A non-priority?

Environment managers do not count

 
Last Updated: Sunday 28 June 2015

A non-priority?

Based on its environmental performance, Indian industry can be classified into two groups. The first consists of companies where management limits itself to worrying about how to stick to (or use to the full) standards and norms. The second consists of companies that have gone beyond 'regulatory requirements'; these have operational systems driven by the environment's corporate vanguard: environment managers.

An environment manager monitors pollution control systems, environmental audit of their companies, interacts with regulatory bodies, procures certification and tries to integrate eco-friendly activities with the day-to-day operations of their companies. It is their work that brands a company as 'environment-friendly'. But most of them remain relegated to the corporate backrooms all their lives, unappreciated even by their own managements.

It is on these environment managers that the future of industry's relationship with environment depends. On them depends industry's very survival, for an environmentally unsustainable industry is a recipe for disaster. To emphasise on this vital truth and to recognise these managers' contributions, CSE's Green Rating Project has instituted an award for the 'best environment manager' in Indian industry. The survey for this first-of-its-kind initiative in the country was completed in April 2003. Support from industry was immediate: 74 nominations were received from companies such as Ford, Xerox Modicorp, Philips, Ambuja Cement, ITC, HCL, Tisco, Glaxo, BHEL and Ranbaxy.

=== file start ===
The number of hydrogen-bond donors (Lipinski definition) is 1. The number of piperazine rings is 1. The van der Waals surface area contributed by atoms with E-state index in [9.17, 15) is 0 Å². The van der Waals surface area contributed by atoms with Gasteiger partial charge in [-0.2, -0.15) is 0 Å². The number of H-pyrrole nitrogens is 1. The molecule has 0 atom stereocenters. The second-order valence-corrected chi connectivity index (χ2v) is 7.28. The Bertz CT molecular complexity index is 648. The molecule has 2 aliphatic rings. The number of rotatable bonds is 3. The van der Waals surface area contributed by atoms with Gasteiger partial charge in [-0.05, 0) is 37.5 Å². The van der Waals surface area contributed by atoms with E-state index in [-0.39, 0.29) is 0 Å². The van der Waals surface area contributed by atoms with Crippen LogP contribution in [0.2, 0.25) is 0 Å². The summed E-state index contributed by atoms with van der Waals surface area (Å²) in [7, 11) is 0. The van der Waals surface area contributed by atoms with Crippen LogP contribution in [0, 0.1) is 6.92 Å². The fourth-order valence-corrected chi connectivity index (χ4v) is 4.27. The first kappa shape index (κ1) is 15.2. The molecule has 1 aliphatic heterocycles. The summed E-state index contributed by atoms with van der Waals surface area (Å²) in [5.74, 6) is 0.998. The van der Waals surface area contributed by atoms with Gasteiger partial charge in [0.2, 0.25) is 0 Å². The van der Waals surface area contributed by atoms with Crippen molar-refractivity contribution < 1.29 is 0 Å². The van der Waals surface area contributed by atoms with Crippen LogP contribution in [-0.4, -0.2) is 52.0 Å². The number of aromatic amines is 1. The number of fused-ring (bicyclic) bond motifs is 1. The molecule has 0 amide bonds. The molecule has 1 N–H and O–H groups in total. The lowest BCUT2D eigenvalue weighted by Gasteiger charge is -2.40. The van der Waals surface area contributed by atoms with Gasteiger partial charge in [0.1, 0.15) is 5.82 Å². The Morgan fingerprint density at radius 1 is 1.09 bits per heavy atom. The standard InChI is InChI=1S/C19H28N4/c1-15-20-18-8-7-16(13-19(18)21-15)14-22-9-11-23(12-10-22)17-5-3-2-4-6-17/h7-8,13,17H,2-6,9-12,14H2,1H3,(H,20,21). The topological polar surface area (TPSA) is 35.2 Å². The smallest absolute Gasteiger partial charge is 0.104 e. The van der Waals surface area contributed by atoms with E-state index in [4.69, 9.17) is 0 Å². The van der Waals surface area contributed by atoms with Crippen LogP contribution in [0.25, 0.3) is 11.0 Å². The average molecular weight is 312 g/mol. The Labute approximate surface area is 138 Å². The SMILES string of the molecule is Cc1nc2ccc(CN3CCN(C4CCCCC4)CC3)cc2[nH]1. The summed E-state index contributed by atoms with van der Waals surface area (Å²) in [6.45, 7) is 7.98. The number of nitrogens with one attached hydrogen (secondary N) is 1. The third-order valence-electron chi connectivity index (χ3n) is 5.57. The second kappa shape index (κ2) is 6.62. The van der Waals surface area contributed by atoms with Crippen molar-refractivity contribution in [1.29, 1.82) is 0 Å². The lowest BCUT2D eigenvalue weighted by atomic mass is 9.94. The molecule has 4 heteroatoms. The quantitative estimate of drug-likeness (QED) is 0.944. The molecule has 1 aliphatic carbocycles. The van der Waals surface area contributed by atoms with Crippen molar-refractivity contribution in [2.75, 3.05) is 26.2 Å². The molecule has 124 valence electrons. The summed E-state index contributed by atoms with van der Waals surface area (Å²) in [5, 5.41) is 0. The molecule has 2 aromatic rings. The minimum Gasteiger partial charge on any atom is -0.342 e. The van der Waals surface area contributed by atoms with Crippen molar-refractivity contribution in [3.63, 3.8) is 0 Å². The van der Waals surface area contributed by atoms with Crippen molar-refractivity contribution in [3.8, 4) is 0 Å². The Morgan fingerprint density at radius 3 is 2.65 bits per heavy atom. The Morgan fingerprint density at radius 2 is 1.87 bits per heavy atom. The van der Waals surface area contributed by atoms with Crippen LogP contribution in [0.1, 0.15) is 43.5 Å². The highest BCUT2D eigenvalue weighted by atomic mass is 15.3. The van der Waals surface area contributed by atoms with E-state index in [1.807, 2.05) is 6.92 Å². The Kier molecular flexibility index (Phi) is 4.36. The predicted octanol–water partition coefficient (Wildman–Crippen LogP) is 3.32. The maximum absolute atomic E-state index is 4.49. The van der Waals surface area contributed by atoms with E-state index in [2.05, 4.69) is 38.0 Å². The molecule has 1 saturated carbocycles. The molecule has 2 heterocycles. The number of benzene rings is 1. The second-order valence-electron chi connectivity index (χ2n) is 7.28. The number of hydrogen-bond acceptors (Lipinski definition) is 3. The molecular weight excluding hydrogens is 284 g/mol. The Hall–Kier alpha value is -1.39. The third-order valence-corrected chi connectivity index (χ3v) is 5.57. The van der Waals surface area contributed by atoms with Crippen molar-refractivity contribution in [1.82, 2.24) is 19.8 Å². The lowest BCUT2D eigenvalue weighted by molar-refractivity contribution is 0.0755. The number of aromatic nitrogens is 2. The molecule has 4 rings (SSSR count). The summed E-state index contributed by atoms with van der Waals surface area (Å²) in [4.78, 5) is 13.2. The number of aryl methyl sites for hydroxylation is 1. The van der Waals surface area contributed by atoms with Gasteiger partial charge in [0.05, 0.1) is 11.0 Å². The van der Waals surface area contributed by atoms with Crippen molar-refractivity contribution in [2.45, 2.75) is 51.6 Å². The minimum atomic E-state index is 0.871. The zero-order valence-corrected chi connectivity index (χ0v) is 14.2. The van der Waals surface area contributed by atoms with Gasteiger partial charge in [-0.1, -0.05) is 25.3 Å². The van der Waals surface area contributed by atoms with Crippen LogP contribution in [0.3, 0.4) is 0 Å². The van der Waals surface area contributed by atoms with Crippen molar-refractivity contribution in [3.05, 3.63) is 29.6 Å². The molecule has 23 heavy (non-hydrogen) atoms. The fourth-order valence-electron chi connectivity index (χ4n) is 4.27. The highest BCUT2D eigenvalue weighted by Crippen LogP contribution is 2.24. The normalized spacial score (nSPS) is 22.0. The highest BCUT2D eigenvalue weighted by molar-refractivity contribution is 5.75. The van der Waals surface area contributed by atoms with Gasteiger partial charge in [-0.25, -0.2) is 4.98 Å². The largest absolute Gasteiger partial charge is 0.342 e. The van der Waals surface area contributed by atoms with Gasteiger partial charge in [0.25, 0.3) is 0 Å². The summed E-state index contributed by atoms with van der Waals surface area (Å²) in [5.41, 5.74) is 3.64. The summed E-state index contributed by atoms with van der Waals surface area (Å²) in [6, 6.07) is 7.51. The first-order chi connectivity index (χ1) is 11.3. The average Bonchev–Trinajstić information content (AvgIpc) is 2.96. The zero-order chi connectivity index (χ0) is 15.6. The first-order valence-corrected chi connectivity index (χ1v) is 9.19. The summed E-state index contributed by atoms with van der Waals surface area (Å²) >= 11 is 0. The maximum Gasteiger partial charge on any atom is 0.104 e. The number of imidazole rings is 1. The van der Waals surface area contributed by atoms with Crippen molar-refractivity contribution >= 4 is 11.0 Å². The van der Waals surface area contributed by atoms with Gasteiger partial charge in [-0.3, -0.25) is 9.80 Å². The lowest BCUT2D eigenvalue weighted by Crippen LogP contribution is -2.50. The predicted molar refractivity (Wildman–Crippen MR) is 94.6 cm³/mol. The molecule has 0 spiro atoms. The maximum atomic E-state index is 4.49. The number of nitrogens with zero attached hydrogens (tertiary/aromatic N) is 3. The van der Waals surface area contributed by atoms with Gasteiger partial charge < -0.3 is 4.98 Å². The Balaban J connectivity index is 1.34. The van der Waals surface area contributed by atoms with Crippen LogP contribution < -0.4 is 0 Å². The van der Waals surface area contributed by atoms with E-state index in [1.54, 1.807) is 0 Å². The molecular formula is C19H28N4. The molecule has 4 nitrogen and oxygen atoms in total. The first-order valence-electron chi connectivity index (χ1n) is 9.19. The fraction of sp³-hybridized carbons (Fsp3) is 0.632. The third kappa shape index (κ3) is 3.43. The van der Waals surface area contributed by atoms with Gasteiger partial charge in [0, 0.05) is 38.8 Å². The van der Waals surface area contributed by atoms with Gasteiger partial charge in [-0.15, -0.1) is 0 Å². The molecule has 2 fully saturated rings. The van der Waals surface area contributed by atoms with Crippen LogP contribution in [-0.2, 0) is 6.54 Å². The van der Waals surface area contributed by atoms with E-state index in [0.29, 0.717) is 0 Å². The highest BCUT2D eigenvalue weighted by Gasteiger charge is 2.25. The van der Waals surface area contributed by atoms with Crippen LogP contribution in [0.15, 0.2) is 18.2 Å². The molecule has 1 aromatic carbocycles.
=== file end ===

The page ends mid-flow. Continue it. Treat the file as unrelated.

What CSE found
The diverse profiles of the nominees pointed to the variety that existed in the profession. Vice presidents and general managers, directors and senior managers vied for the top spot. Working experiences ranged from more than 30 years to less than two years; responsibilities, from providing overall guidance and vision to the environmental aspect of the business to mere liaison with state pollution control boards. The survey also generated information on critical trends in the state of environment management in Indian industry, and on the kinds of environment protection initiatives taken.

To begin with, all the 74 nominees came from large-scale companies (the second group in Indian industry). Nominations from small and medium enterprises were conspicuous by their absence.

Majority of the nominees represented well-known companies that had a presence in global markets. Fourteen nominees were from MNCs. This indicates that liberalisation of the Indian economy, its increasing interaction with global markets, and corporate image are contributing to pushing companies towards better environmental management.

Of the 74 nominees, only 19 represented a department that catered exclusively to environment. The rest came from departments which environment shared with other specialities like quality control, health and safety, operations, production or R&D. Though the association of environment with health and safety is now being recognised as valid, the others are symptomatic of the lip service that companies usually pay to environment management.

CSE also found that a majority of the nominees did not have enough decision-making powers. More than 60 per cent of them represented middle management (managers, deputy general managers, etc); only nine managers belonged to the higher management level (vice presidents, directors, etc).

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